Some research shows that having a strong sense of community may be a factor that has greater health implications than nutrition and exercise.
- Find groups that meet up regularly, many of which can be joined during pregnancy: free postpartum groups, La Leche League meetings, stroller or babywearing walking groups.
- Take a class during pregnancy: childbirth education, breastfeeding, yoga, etc.
- Reach out to other mothers in your neighborhood and find a walking buddy.
- Connect with local mothers through social media groups.
- Connect with mothers through social media groups that focus on a specific philosophy or parenting practice.
Who are you already connected to?
Who do you want to reach out to?
What are some ways you will build your network?
ASKING FOR HELP
1) rest, support, and care after birth are essential
2) that this can come about and look so many different ways.
Build Your Nest postpartum planning workbook is a comprehensive resource that supports maternal health by providing critical information and tools for planning for rest, support, and care during the first weeks after birth. It affirms the wisdom of traditional postpartum practices that emphasize deep recovery and bonding. The information it provides can help families address unexpected challenges as they arise. It can be worked through independently by mothers and can be a tool for opening dialogue between mothers, their partners, close family members, and their healthcare team. Photo by Zelda English.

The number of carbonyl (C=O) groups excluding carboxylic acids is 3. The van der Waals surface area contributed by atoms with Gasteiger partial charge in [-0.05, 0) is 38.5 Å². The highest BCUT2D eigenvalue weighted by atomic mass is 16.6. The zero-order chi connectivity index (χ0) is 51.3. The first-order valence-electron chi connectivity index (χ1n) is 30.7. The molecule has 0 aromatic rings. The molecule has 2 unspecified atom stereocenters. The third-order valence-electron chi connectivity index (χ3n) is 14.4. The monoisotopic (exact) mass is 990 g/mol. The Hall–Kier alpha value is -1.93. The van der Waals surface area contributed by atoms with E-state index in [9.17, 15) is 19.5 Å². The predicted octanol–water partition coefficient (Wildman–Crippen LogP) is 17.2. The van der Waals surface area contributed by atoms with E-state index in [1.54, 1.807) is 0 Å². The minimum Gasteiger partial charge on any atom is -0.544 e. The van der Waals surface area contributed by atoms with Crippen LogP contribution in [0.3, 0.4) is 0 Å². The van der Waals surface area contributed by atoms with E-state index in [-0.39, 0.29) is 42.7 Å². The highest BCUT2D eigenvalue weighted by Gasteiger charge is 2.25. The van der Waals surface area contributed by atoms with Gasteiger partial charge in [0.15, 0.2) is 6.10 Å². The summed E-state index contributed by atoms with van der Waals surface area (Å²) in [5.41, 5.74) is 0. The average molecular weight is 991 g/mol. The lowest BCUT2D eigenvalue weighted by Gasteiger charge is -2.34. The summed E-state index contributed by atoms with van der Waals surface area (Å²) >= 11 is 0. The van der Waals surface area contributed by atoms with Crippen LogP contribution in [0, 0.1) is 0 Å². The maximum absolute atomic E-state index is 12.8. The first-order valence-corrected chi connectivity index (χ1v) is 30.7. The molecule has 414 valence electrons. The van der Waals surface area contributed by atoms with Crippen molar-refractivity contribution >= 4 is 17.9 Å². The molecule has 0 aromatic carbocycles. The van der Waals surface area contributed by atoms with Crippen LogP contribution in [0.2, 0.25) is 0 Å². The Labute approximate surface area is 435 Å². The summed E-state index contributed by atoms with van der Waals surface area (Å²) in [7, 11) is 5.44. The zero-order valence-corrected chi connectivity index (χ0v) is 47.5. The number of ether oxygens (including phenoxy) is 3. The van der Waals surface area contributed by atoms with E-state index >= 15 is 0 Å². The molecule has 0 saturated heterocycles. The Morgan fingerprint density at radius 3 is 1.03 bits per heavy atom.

Kestrel Gates wrote the Build Your Nest workbook as a mother who has had her own postpartum experiences, and who has been listening to the struggles and triumphs of other mothers. In the Spring of 2016 she presented her ideas at a birth conference in Saint Petersburg, Russia, where the workbook is available in the Russian language. What she is finding is that there is a nearly universal need for greater focus on the postpartum time. She is honored to be part of a growing cultural movement that honors and celebrates mothers and birthing people.